“I understand, Mrs Borgayamri, that you are angry that the children behaved that way towards your son, but it’s just a joke between the children,”  the principal said 

“Joke? So, saying that someone should go back to the forest because that’s where they belong is a joke to you?  Sir, I am not angry but disappointed that the children have not been educated properly. If they have that kind of ideology now, what will they become in the future?” 

"Tell me their names," the principal demanded, and I nervously told him the names of the bullies.

My mother called the bullies to the office and spoke with them for a long time; I had closed my eyes and tuned out all that was occurring.

Mother was a proud member of her culture and background, and she had a strong sense of justice, which is why she joined the law firm. She despised being told that she belonged and was prejudiced because of her gender, as far as I recall. She still believes that a person's character and reasoning define them.

My thoughts were interrupted by my mother, who said, "Even if you have money but are narrow-minded, you will never be liked by everyone, and no one has the right to condemn you for who you are," at some point during the conversation.

This is when I realised she was a true role model for me.

"If they don't stop, I'll talk to their parents," she continued, holding my hand.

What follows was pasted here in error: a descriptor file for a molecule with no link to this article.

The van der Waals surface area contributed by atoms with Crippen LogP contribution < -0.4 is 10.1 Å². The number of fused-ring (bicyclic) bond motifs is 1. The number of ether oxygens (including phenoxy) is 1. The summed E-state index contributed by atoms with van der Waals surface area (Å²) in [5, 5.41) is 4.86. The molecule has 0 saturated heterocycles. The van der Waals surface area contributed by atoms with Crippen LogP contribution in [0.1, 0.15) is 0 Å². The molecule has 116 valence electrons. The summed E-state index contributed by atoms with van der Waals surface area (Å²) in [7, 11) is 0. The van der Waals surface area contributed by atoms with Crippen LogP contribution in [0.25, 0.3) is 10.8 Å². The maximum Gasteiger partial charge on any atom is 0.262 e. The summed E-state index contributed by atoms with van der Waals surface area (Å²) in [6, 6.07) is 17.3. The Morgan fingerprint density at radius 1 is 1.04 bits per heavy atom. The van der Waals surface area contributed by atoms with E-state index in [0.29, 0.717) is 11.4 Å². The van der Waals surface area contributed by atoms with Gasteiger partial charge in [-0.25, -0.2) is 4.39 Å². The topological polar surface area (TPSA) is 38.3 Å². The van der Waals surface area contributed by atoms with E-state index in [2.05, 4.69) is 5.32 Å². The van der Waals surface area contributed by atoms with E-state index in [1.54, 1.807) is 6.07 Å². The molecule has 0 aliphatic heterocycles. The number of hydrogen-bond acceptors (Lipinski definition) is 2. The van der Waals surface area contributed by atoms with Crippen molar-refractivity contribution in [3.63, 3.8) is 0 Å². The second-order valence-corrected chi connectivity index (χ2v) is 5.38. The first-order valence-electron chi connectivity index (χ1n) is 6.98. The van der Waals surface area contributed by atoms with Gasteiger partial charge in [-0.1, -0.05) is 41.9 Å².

“If they don't stop, we'll not return to this terrible institution where such misbehaving children are taught”, she continued 

I later learned that the parents of the youngsters who used to bully me scolded them. They expressed regret to me and my parents.

My parents, on the other hand, chose to move my school, which I didn't mind because I didn't want to stay there any longer.

My father was sad that he couldn't help us and stand by our side when these events occurred. It's not totally his fault because none of us informed him of the situation because my mother didn't want to worry him. When he did find out, though, he approached me, spoke with me, and told me about his story…

"I used to live in a community where there was no discrimination like this when I was your age, so I used to believe that everyone in the world was wonderful and didn't understand it I moved to another state for college," he said.

"I was afraid and had doubts about my own capabilities. I tried all the time to fit in between them, but I couldn't. Throughout my twenties, I felt such a heavy sense, he adds. I wish I could tell someone but I didn't have anyone to talk to about it, but you're different. You have your mother, and you aren't like other people." He gave me a warm smile as he patted my back.

That day, I was so relieved and thankful to have them. I apologised to Sonali over the phone for saying such things to her. She forgave me because she understood my distress. 

That experience occurred when I was a youngster, yet it had a profound impact on my life. After that day, I left my former school and went to my previous school, which was much better and had a lot of wonderful people. 

I made many friends and did not remain silent in the face of injustice, and I continue to do so. I realised that ignorance and silence aren't always the answers to life's problems. You have to be willing to take a risk now and then.